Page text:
If You’re Drinking in Vietnam, You’re Probably Bingeing

Vice went to Vietnam to investigate the country’s binge drinking problem and a beer club called Hangover IV.

Hangover IV is one cog in a larger binge-drinking system that deserves a closer look. Upon entering the club, waitresses wearing skimpy outfits—branded with various beer logos—rush over to take orders; they’ll come around for the rest of the evening to refill your glass making it difficult to keep track of how many drinks are consumed. Hangover IV is decked out in beer-motivation, posters (“Keep Calm and Drink a Beer,” “You can’t buy happiness, but you can buy beer and that’s kinda the same thing”) with tables to hold kegs and birthday cakes. Its color palette is a throwback to the eighties, with neon signage, but instead of jazzercising, customers are there to drink until they throw up; there’s a special sink in the bathroom for that, and it’s decorated with glitter.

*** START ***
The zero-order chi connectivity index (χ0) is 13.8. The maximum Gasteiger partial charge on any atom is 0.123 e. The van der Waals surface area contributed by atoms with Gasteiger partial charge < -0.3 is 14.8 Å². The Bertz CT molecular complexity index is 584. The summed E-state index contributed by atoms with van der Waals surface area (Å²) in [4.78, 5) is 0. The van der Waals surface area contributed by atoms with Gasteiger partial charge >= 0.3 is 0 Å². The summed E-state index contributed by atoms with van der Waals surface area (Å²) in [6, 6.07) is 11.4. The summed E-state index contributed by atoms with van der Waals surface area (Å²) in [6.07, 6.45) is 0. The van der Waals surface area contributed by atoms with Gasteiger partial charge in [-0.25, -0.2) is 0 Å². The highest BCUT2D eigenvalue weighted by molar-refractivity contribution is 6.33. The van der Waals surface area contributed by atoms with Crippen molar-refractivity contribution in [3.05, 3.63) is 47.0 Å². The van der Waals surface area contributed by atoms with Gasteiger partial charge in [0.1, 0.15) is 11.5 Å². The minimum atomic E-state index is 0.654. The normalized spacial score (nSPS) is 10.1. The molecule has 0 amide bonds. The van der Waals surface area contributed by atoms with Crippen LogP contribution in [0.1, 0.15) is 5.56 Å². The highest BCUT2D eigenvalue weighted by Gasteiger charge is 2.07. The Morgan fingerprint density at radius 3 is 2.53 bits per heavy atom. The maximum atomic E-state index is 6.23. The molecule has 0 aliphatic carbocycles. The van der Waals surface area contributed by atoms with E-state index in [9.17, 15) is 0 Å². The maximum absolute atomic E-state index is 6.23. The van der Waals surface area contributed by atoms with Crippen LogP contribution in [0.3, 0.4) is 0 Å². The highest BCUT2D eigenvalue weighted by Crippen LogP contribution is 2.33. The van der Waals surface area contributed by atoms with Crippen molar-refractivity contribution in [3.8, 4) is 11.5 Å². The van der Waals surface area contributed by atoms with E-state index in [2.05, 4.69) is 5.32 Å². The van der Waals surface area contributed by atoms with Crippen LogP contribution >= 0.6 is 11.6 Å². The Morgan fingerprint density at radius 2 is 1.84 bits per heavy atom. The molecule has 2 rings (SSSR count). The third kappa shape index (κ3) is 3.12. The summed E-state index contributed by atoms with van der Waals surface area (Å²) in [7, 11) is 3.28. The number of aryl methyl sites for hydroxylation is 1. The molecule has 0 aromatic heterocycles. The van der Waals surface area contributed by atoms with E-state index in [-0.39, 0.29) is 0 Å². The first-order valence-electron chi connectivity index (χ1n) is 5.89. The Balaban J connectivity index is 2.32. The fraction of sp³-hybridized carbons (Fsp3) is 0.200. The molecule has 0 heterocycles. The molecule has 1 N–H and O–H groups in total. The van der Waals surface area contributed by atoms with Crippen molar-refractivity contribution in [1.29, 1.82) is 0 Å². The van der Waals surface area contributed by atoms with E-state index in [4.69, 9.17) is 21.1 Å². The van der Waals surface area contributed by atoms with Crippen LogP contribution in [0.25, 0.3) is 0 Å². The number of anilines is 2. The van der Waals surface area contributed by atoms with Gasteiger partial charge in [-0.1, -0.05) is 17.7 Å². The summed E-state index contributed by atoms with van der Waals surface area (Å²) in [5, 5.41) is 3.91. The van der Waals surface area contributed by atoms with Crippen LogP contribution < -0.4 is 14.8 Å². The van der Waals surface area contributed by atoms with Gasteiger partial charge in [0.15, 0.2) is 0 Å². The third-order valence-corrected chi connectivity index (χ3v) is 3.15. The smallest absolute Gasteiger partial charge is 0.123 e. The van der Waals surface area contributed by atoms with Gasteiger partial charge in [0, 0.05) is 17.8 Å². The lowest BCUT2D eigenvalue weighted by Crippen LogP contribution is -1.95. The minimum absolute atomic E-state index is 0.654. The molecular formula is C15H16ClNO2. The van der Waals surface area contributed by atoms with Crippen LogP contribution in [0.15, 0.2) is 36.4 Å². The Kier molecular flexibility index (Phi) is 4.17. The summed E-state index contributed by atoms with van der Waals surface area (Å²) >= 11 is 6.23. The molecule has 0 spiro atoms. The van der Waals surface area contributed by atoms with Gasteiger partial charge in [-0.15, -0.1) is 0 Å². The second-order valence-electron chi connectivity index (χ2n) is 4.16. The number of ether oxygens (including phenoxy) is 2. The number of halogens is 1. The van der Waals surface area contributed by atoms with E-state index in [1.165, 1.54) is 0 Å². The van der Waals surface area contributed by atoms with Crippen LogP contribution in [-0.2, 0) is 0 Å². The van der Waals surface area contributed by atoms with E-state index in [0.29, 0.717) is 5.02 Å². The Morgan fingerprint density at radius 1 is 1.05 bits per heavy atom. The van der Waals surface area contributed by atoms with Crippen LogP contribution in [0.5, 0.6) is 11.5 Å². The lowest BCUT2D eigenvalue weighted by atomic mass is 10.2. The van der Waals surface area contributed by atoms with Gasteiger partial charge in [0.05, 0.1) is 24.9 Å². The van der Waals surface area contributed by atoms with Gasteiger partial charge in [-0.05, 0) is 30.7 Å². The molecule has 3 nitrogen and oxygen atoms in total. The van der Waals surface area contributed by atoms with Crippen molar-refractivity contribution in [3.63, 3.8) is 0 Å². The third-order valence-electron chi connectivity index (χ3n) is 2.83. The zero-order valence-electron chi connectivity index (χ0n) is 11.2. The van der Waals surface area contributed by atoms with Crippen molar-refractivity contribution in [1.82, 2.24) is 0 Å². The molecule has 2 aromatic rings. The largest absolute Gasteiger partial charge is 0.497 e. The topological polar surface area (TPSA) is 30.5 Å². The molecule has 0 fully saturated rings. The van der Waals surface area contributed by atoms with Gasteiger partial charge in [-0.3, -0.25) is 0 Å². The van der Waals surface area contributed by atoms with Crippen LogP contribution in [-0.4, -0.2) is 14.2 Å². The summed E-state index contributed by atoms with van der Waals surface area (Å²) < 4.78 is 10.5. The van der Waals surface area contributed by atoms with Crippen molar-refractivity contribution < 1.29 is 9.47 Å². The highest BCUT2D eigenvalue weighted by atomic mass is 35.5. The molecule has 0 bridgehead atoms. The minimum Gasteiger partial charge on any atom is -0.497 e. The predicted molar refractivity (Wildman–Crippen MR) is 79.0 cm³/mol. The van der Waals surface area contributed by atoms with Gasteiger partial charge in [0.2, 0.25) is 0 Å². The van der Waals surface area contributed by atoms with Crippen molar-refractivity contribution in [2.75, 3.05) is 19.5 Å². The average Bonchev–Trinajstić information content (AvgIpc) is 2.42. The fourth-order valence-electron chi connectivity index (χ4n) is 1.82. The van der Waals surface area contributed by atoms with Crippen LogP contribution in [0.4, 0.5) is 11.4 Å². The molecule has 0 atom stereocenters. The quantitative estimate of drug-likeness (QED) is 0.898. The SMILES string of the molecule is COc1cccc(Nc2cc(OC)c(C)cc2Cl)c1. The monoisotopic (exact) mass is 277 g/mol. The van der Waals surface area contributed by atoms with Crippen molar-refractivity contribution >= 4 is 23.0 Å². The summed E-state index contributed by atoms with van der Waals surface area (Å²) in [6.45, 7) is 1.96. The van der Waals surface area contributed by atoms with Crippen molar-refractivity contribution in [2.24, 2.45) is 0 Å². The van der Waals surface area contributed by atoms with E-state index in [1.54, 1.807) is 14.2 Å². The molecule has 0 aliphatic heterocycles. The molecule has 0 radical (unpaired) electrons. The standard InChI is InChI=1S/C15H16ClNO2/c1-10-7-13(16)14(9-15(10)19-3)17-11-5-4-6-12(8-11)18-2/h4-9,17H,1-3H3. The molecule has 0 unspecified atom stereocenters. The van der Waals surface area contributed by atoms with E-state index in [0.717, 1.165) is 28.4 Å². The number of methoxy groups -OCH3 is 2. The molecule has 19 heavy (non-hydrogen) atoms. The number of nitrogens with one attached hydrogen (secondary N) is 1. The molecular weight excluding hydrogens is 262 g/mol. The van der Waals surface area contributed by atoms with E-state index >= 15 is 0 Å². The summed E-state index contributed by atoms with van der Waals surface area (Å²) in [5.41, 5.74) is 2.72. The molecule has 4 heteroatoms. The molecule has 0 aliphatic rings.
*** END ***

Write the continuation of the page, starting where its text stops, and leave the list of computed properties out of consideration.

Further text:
Binge drinking in Vietnam coincides with an increase in domestic violence and drunk driving, neither of which has inspired much in the way of reform. Vice documents a fight between the Deputy Director of the Department of Foreign Affairs and the Deputy Directory of the Department of the Interior, the latter whom ran out of a club bleeding after the Foreign Affairs Deputy smashed a glass over his head.

Until Vietnamese officials take this (and themselves) seriously, clubs like Hangover IV will continue to typify a drinking culture that is disconcertedly blind to the dangers of one (or ten) too many. [Vice] [Image: Flickr/RovingI]